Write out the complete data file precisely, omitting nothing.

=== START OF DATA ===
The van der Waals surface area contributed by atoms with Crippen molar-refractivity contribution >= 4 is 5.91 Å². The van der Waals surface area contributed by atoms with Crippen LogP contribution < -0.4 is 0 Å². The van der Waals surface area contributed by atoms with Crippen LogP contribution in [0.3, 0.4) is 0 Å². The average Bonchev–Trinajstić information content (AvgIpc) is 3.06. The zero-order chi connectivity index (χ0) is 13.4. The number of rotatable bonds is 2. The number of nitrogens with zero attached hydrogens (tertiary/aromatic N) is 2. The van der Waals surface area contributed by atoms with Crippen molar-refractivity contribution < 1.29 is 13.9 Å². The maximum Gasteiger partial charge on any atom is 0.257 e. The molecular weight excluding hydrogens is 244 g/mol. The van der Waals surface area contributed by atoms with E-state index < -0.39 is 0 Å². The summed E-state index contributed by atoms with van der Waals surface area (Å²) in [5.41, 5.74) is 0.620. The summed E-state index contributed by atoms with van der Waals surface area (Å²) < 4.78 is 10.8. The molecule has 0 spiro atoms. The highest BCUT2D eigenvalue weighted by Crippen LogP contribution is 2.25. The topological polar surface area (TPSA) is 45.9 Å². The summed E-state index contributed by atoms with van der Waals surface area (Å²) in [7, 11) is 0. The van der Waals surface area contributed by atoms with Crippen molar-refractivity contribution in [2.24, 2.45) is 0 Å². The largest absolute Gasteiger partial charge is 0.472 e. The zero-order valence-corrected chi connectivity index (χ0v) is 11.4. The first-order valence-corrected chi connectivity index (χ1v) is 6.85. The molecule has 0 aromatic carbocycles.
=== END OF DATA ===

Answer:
The van der Waals surface area contributed by atoms with Crippen molar-refractivity contribution >= 4 is 5.91 Å². The van der Waals surface area contributed by atoms with Crippen LogP contribution < -0.4 is 0 Å². The van der Waals surface area contributed by atoms with Crippen LogP contribution in [0.3, 0.4) is 0 Å². The average Bonchev–Trinajstić information content (AvgIpc) is 3.06. The zero-order chi connectivity index (χ0) is 13.4. The number of rotatable bonds is 2. The number of nitrogens with zero attached hydrogens (tertiary/aromatic N) is 2. The van der Waals surface area contributed by atoms with Crippen molar-refractivity contribution < 1.29 is 13.9 Å². The maximum Gasteiger partial charge on any atom is 0.257 e. The molecular weight excluding hydrogens is 244 g/mol. The van der Waals surface area contributed by atoms with E-state index < -0.39 is 0 Å². The summed E-state index contributed by atoms with van der Waals surface area (Å²) in [5.41, 5.74) is 0.620. The summed E-state index contributed by atoms with van der Waals surface area (Å²) < 4.78 is 10.8. The molecule has 0 spiro atoms. The highest BCUT2D eigenvalue weighted by Crippen LogP contribution is 2.25. The topological polar surface area (TPSA) is 45.9 Å². The summed E-state index contributed by atoms with van der Waals surface area (Å²) in [7, 11) is 0. The van der Waals surface area contributed by atoms with Crippen molar-refractivity contribution in [2.24, 2.45) is 0 Å². The largest absolute Gasteiger partial charge is 0.472 e. The zero-order valence-corrected chi connectivity index (χ0v) is 11.4. The first-order valence-corrected chi connectivity index (χ1v) is 6.85. The molecule has 0 aromatic carbocycles.